The Hafler Trio: A House Waiting for its Master

Andrew McKenzie is on a roll. Suffering from a life-threatening combination of illnesses, and prevented by Kafkaesque bureaucracy from being treated for them, he has thrown himself headlong into his work. His first album as the Hafler Trio in some years, Whistling About Chickens, has been followed by a slew of limited edition CD and vinyl releases on a bewildering variety of labels. In a crisis such as this you find out who your friends are, and McKenzie’s renewed burst of activity has been aided not only by the labels that have released this material, but by the artists such as Autechre, Michael Gira and Bruce Gilbert who have collaborated with him on many of them. Eccentric but fascinating live events in London and Preston have also contributed to McKenzie’s heightened public profile.

A House Waiting For Its Master is a 10” EP comprising three beautiful, drone-based pieces. Occupying the whole of side one, “Everything That Stops You Becomes Your Idol” is the densest of the three – a shape-shifting zone of phased frequencies that pulsate with an uncanny energy. On side two, “Nobody Had Come In, But Someone Had Arrived” hoevers with unearthly grace, its shimmering drone sounding like a reverberant cathedral organ.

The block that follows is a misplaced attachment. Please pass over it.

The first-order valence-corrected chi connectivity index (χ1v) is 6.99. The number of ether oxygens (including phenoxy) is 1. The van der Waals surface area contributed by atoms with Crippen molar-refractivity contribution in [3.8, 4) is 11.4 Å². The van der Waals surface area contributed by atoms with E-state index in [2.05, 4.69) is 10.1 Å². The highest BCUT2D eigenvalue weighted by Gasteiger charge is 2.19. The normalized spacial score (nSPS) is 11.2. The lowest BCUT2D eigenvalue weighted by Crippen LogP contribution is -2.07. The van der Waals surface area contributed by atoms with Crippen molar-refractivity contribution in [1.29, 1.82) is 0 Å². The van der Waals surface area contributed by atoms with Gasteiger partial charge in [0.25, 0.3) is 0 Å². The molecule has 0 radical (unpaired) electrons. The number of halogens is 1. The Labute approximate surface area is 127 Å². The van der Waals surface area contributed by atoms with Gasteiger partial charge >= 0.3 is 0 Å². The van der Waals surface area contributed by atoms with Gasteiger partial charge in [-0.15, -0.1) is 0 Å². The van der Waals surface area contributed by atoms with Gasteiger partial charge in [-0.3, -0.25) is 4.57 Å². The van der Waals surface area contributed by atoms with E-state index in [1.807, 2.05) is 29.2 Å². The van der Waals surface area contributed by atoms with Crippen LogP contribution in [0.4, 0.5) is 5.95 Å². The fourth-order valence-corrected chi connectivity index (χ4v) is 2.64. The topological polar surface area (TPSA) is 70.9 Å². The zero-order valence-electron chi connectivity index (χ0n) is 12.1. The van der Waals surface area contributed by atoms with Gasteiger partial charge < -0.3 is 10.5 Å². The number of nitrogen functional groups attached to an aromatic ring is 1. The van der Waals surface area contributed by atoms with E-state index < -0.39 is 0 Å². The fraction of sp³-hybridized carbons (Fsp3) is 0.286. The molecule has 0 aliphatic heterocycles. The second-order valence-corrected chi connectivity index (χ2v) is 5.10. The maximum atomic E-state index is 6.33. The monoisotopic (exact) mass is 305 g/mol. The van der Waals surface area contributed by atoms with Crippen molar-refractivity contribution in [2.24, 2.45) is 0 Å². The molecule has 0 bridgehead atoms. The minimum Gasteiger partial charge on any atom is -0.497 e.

McKenzie twists the knife, however, on the final track, “The Tragedy of the Loss of Inaccessibility.” Here a harsher, more discordant drone increases dangerously in volume, paralleled by an infernal rhythm. These suddenly cut out and, as the listener breaks out in a cold sweat, a malfunctioning machine crackles and spits. A moment of quiet is broken by an uneasy frequency and a final, sinister drone.

The record is pressed on thick, translucent vinyl, and comes with a four-page leaflet containing McKenzie’s usual cryptic texts. The news that he has now resolved his residency issues, and is finally able to receive treatment for his illnesses, is incalculably welcome.

(Originally published in The Sound Projector 13, 2005)

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